National Apprenticeship Week 2023 featuring Euan Donegan
Growing up, 18-year-old Euan Donegan spent his Friday night’s trying to beat the coaches who ran Dunblane Sports Club’s Junior Night. Now, the racquet is in the other hand with the Tennis Scotland Apprentice running the event and spending his evenings fending off challenges from the next generation of tennis stars.
Smiling, Euan said: “The roles are reversed now. When I was young there was a coach who I used to look up to and I would always try to beat him. Now I’m the coach that all the kids come up to asking for a game and trying to beat.”
“A few of them are starting to get close to me. In a few years at the club champs, I’m going to have to watch my back,” he says laughing.
Looking back on his Tennis journey, becoming a coach at Dunblane Sports Club was always in Euan’s future.
“I started playing tennis at the age of four. We had a big group of kids at the club, and we all grew up playing together. Dunblane is a great community club, and I was enjoying my Tennis so much I wanted to start helping out around the club,” Euan said.
“When I was 15, I would shadow the coaches, organise all the equipment before the lessons and then would sit and watch the lessons and take notes. By the time I was 17 I had completed my Level 1, was taking my own classes, and looking to take coaching further.
“I left school last summer and the Tennis Scotland Apprenticeship programme gave me the perfect opportunity to continue to develop my coaching.”
Now, almost halfway through his one-year apprenticeship with Tennis Scotland, Euan has just completed his Level 2 coaching qualification and has been able to gain unique experiences at Tennis Scotland events throughout the year.
“The programme has been great for networking by offering me the chance to work with other coaches in other environments and to be involved in opportunities like the Billie Jean Cup,” he said.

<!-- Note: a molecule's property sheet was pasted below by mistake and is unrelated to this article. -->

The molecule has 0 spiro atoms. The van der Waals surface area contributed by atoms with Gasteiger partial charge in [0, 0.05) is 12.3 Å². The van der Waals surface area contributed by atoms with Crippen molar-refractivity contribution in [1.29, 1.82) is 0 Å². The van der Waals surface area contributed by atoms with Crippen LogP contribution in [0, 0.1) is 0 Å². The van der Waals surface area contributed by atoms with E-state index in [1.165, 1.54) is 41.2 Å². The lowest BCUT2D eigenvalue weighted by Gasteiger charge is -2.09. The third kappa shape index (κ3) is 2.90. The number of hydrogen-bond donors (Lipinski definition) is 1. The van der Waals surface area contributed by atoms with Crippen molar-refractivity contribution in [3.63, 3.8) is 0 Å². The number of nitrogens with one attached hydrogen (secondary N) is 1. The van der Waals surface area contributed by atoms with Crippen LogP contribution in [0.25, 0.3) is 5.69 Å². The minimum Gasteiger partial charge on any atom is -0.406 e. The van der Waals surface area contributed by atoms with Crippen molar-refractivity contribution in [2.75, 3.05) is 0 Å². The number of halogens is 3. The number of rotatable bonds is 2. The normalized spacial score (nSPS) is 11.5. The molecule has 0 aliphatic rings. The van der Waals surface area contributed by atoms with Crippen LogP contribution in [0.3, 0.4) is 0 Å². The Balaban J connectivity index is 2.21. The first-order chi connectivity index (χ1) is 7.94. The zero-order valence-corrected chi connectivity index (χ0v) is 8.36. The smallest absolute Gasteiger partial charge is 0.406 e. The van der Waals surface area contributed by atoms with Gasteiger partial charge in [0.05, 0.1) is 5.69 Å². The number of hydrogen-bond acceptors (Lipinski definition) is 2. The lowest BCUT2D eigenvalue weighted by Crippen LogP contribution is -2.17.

“Tennis Scotland has a great team, amazing resources, and they’re always driving your development and offering you new opportunities.
“My favourite part of the job is being around the tennis court all day, working with a group of enthusiastic clients and staff, developing my skills, and being able to be active and on my feet all day.
“I think younger me would be pretty impressed with how far I’ve taken this and how I’ve managed to take a sport I love and turned it into a job,” he reflected.
As part of his 25 hours a week at the club, Euan works with his mentor Mark Walker to run adult and children’s classes while learning about everything that goes into running a Tennis business.
“My biggest learning has been to be organised. Preparation is key - you need to have your lessons planned out ahead of time and being early to the lessons.
“I’ve also really worked on the way I communicate with clients in general. It’s a skill I’ve refined around being more professional over the phone and when giving parents feedback on their children.
“You gain a lot of confidence in this job and working with others daily. It’s a lot of fun getting to play your favourite sport every day.”
There’s still work to be done and Euan has his sights set on making the most of the next six months of his apprenticeship.
“By the end of my apprenticeship, I want to start my Level 3 coaching qualification and I plan to either go to university or get a job as a full-time coach.
“I have an interest in PE teaching and my dream coaching job would be to work at a school that has a strong tennis programme and help to develop and drive it.”
The 2023 Tennis Scotland Apprenticeship programme will open for applications later this summer and is available to players under the age of 20 who are passionate about pursuing a career in tennis.